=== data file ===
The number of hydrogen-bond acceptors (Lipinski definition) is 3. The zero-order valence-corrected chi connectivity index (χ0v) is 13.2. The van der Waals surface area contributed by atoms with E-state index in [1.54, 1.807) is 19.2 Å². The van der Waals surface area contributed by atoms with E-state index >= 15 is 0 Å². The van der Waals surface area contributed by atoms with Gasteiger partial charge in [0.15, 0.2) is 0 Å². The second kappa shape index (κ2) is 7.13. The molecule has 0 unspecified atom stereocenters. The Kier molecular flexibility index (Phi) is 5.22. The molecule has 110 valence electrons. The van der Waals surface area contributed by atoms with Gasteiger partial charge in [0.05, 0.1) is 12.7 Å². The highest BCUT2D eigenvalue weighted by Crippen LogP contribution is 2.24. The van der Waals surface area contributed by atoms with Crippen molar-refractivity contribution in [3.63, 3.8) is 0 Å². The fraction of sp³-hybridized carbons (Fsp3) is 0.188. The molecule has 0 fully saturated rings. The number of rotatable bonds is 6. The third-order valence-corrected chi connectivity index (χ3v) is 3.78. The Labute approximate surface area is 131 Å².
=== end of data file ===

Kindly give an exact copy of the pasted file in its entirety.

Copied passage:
The number of hydrogen-bond acceptors (Lipinski definition) is 3. The zero-order valence-corrected chi connectivity index (χ0v) is 13.2. The van der Waals surface area contributed by atoms with E-state index in [1.54, 1.807) is 19.2 Å². The van der Waals surface area contributed by atoms with E-state index >= 15 is 0 Å². The van der Waals surface area contributed by atoms with Gasteiger partial charge in [0.15, 0.2) is 0 Å². The second kappa shape index (κ2) is 7.13. The molecule has 0 unspecified atom stereocenters. The Kier molecular flexibility index (Phi) is 5.22. The molecule has 110 valence electrons. The van der Waals surface area contributed by atoms with Gasteiger partial charge in [0.05, 0.1) is 12.7 Å². The highest BCUT2D eigenvalue weighted by Crippen LogP contribution is 2.24. The van der Waals surface area contributed by atoms with Crippen molar-refractivity contribution in [3.63, 3.8) is 0 Å². The fraction of sp³-hybridized carbons (Fsp3) is 0.188. The molecule has 0 fully saturated rings. The number of rotatable bonds is 6. The third-order valence-corrected chi connectivity index (χ3v) is 3.78. The Labute approximate surface area is 131 Å².